I’m feeling happy and well at the moment and consequently, fat. It’s disquieting. Things have gotten quite comfortable. Not that I’m comfortable, I’m still as angst-ridden as ever, only my body is reflecting my domestic situation which is, in itself, rather healthy.
A friend at a party a few weeks back said,
“Wow, you’re looking healthy.”
I looked at him.
“So basically you’re saying I’m fat.”
You don’t say someone looks healthy unless they’ve put on weight. It’s a terrible insult. If people must make verbal observations you’d much rather they pinched your upper arm with concern and said,
“Are you ok?”
NB this only applies to females. One of my male friends has never forgiven me when I questioned his health after observing his pale and thin demeanour after several months spent locked away in his mother’s house writing screenplays. He still smarts over it. I would have definitely taken it as a compliment.
Anyway, it’s a little scary this health and wellness. I’ve got comfy. Let myself go. Easy to do in remote seaside villages where the most cosmopolitan encounter you’ll have in a day is with Edna from the op shop or one of the countless gents on ride-on motorised vehicles zipping up and down the foreshore. - Hello! - Lovely day! - Watch those magpies! - Where you can easily slink around in your pregnancy jeans and same-old crap t-shirt for days on end without the faintest care or recognition that you are even being seen.
I’ve basically disappeared. I really couldn’t draw myself. If I tried with crayons it would just be a faint cloud of pink. A blur. Not really there. That’s the thing about being well - neither thin nor fat – you feel all en par with life. What’s there to define you? How are you supposed to feel alive?
I might like my angst body back, the one that belonged to the person who wasn’t living quite so comfortably. The slightly miserable one. I wonder if I could have the misery body while continuing with the comfortable life feeling. You probably have to choose one or the other. Before when I was on my angsty quest for happiness the edges of me were much sharper. When I went to bed at night I could feel my skin against my bones and that was tops. I felt alive. Hungry for the thing. Would tomorrow bring it? I was definitely not happy, and that was great. I was ravenous for the thing I was looking for. So clothes hung off my frame in that great rangy way – I could just throw something on the frame and run out the door without bothering to think of corsetry or hang, bulge or muffintop. It was excellent. I was free.
And then, now, comfort, and by that I don’t at all mean that I’m comfortable within the comfort, it’s just that feeling of choosing to eat the biggest fattest cheesiest lasagne for dinner whilst watching Colbert in track-suit pants instead of shoving tuna from a can into your mouth for pure fuel purposes on your way out the door wearing a black sequined micro-mini that barely covers your butt. As a side note, god bless country Australia for making track-suit pants a three-course fashion statement – breakfast track-suit, lunch track-suit, dinner track-suit. So versatile – why buy anything else? Comfort. You’d thousandfold rather eat that lasagne in track-suit pants than have the bliss of waking the next day and squeezing into the skinny jeans – in fact if you were honest and searched way way down you really don’t care all that much about getting into the skinny jeans at all and that is a deeply shocking realisation. You really don’t care that much any more about how you’re perceived. Even by yourself. So who then, are you? It’s as though you’re looking from the inside out suddenly, rather than the outside-in. You’re Jabba. Jabba doesn’t care that his Vanessa Bruno spring frock doesn’t hang any more. He’s looking out. It makes him powerful.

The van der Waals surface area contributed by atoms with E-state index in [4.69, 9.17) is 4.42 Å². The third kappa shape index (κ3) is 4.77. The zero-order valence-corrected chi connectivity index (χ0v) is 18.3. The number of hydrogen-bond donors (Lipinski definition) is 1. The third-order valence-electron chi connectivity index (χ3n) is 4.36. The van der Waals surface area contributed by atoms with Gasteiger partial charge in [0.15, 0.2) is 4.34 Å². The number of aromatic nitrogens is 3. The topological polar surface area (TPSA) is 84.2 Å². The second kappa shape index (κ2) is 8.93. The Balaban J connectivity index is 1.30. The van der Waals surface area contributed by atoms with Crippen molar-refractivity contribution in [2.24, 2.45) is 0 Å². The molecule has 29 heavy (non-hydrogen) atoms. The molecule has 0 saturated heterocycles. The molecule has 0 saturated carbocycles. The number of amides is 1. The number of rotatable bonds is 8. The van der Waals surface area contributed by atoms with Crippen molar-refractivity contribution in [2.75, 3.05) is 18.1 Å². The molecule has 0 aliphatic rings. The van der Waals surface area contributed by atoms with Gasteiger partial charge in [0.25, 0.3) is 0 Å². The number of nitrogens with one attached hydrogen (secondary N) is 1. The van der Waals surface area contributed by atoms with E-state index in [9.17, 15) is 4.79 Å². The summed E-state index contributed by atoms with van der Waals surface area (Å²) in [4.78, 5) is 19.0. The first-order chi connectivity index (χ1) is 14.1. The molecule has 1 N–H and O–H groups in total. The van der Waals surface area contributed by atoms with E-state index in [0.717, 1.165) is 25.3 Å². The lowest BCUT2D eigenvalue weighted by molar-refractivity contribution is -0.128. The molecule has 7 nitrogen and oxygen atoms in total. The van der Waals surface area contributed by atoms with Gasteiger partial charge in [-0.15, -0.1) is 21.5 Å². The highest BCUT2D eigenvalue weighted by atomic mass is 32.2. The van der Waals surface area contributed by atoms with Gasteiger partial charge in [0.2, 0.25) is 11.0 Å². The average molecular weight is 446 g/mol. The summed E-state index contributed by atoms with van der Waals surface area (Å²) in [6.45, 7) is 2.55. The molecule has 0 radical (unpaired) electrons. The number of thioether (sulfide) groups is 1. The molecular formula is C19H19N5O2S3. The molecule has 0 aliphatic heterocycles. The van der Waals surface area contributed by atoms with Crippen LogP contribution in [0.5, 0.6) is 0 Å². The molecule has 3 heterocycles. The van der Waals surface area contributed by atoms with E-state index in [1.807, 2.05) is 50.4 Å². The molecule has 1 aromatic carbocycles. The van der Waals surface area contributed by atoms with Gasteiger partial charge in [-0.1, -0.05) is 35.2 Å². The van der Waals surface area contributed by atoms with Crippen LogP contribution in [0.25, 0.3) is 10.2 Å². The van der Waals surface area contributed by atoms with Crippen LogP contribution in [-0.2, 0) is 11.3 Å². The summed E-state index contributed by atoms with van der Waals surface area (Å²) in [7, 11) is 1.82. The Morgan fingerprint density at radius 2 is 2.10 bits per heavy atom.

Actually Jabba is a bad example because he’s so fat he is something. He’s gone all the way in the other direction which effectively is similar to the thin model. I’m talking about just being well, which is more nothing. It’s sort of, well, just normal. Average. Un-extreme. Weird.
I’m not sure how I feel about it. I don’t know where my power lies. It always used to come from the feeling of the edges – knowing myself, my shape, my silhouette – I may not have had a clue who I was, but at least I had that. I remember when I was in Grade Four I went through a period where I decided to eat nothing at all and see what happened. It was such a great feeling to push myself right to the edge and see where that led. I could really feel my outline so clearly, so defined, I was human, I had control, I was alive. My inside pushed against the skin of me, it was great. I was really, really here, present. It felt great to say No when the plate of choc-chip bickies was passed around and to see everyone’s shocked faces. That feeling of definition – putting myself in relief with the world around me – far outweighed the joy of that goddamned delicious buttery cookie. Plus, I got some fantastic attention, especially from Mum, who panicked. It was my life and I wanted to feel it. And I did. And I never lost that feeling. Though I did start eating chocolate bickies again.
This is a sort of letting go of that need to pull against the grain, a push in the other direction, right through the terrifying centre of normal. How far can I go inside of it? Can I find a way to feel myself inside of it? What could that mean? Is there a way that I can live it and still find a way to have lines? Maybe there are new ones to be found inside that place.